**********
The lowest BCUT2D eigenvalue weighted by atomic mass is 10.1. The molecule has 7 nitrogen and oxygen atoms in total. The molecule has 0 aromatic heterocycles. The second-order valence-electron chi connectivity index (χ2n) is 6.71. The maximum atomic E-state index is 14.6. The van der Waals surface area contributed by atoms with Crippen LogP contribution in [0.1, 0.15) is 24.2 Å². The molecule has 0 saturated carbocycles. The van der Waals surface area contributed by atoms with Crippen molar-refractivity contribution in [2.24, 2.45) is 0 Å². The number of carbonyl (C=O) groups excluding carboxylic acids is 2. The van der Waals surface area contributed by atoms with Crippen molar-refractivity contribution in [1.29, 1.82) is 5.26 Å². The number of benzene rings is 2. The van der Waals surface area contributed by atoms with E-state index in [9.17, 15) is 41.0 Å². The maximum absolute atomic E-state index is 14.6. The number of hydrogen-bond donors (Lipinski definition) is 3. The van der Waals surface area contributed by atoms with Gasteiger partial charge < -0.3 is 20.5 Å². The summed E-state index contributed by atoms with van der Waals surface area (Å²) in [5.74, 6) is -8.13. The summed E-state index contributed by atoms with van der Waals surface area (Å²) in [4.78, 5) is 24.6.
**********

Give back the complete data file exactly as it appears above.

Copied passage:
The lowest BCUT2D eigenvalue weighted by atomic mass is 10.1. The molecule has 7 nitrogen and oxygen atoms in total. The molecule has 0 aromatic heterocycles. The second-order valence-electron chi connectivity index (χ2n) is 6.71. The maximum atomic E-state index is 14.6. The van der Waals surface area contributed by atoms with Crippen LogP contribution in [0.1, 0.15) is 24.2 Å². The molecule has 0 saturated carbocycles. The van der Waals surface area contributed by atoms with Crippen molar-refractivity contribution in [2.24, 2.45) is 0 Å². The number of carbonyl (C=O) groups excluding carboxylic acids is 2. The van der Waals surface area contributed by atoms with Crippen molar-refractivity contribution in [1.29, 1.82) is 5.26 Å². The number of benzene rings is 2. The van der Waals surface area contributed by atoms with E-state index in [9.17, 15) is 41.0 Å². The maximum absolute atomic E-state index is 14.6. The number of hydrogen-bond donors (Lipinski definition) is 3. The van der Waals surface area contributed by atoms with Gasteiger partial charge < -0.3 is 20.5 Å². The summed E-state index contributed by atoms with van der Waals surface area (Å²) in [5.74, 6) is -8.13. The summed E-state index contributed by atoms with van der Waals surface area (Å²) in [4.78, 5) is 24.6.